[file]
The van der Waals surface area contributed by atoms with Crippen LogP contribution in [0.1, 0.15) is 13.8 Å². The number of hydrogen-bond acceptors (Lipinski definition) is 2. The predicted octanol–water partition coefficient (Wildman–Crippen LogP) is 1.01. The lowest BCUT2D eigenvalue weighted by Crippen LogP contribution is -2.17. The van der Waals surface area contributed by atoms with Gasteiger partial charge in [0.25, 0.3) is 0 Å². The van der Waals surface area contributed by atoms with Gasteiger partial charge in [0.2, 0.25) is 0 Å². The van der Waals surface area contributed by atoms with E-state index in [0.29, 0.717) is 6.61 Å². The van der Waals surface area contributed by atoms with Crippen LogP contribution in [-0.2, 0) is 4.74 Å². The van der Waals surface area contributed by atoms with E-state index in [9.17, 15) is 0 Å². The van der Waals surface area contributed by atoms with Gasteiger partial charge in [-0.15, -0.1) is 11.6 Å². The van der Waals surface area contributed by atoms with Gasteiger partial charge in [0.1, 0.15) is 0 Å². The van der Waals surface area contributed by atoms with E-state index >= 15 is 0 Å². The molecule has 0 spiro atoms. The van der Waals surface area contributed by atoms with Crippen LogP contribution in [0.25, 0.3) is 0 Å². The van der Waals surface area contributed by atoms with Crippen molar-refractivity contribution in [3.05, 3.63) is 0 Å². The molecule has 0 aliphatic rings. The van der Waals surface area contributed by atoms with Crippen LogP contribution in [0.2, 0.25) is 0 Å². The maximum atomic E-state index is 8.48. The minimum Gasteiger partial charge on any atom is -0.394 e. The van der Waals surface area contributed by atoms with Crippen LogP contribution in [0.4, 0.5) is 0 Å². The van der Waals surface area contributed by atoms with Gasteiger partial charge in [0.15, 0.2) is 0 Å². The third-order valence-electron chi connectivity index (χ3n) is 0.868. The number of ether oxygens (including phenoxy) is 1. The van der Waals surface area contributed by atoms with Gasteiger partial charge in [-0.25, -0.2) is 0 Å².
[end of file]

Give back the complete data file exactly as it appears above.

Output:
The van der Waals surface area contributed by atoms with Crippen LogP contribution in [0.1, 0.15) is 13.8 Å². The number of hydrogen-bond acceptors (Lipinski definition) is 2. The predicted octanol–water partition coefficient (Wildman–Crippen LogP) is 1.01. The lowest BCUT2D eigenvalue weighted by Crippen LogP contribution is -2.17. The van der Waals surface area contributed by atoms with Gasteiger partial charge in [0.25, 0.3) is 0 Å². The van der Waals surface area contributed by atoms with Gasteiger partial charge in [0.2, 0.25) is 0 Å². The van der Waals surface area contributed by atoms with E-state index in [0.29, 0.717) is 6.61 Å². The van der Waals surface area contributed by atoms with Crippen LogP contribution in [-0.2, 0) is 4.74 Å². The van der Waals surface area contributed by atoms with E-state index in [9.17, 15) is 0 Å². The van der Waals surface area contributed by atoms with Gasteiger partial charge in [-0.15, -0.1) is 11.6 Å². The van der Waals surface area contributed by atoms with Gasteiger partial charge in [0.1, 0.15) is 0 Å². The van der Waals surface area contributed by atoms with E-state index >= 15 is 0 Å². The molecule has 0 spiro atoms. The van der Waals surface area contributed by atoms with Crippen LogP contribution in [0.25, 0.3) is 0 Å². The van der Waals surface area contributed by atoms with Crippen molar-refractivity contribution in [3.05, 3.63) is 0 Å². The molecule has 0 aliphatic rings. The van der Waals surface area contributed by atoms with Crippen LogP contribution in [0.2, 0.25) is 0 Å². The maximum atomic E-state index is 8.48. The minimum Gasteiger partial charge on any atom is -0.394 e. The van der Waals surface area contributed by atoms with Crippen LogP contribution in [0.4, 0.5) is 0 Å². The van der Waals surface area contributed by atoms with Gasteiger partial charge in [0.15, 0.2) is 0 Å². The third-order valence-electron chi connectivity index (χ3n) is 0.868. The number of ether oxygens (including phenoxy) is 1. The van der Waals surface area contributed by atoms with Gasteiger partial charge in [-0.25, -0.2) is 0 Å².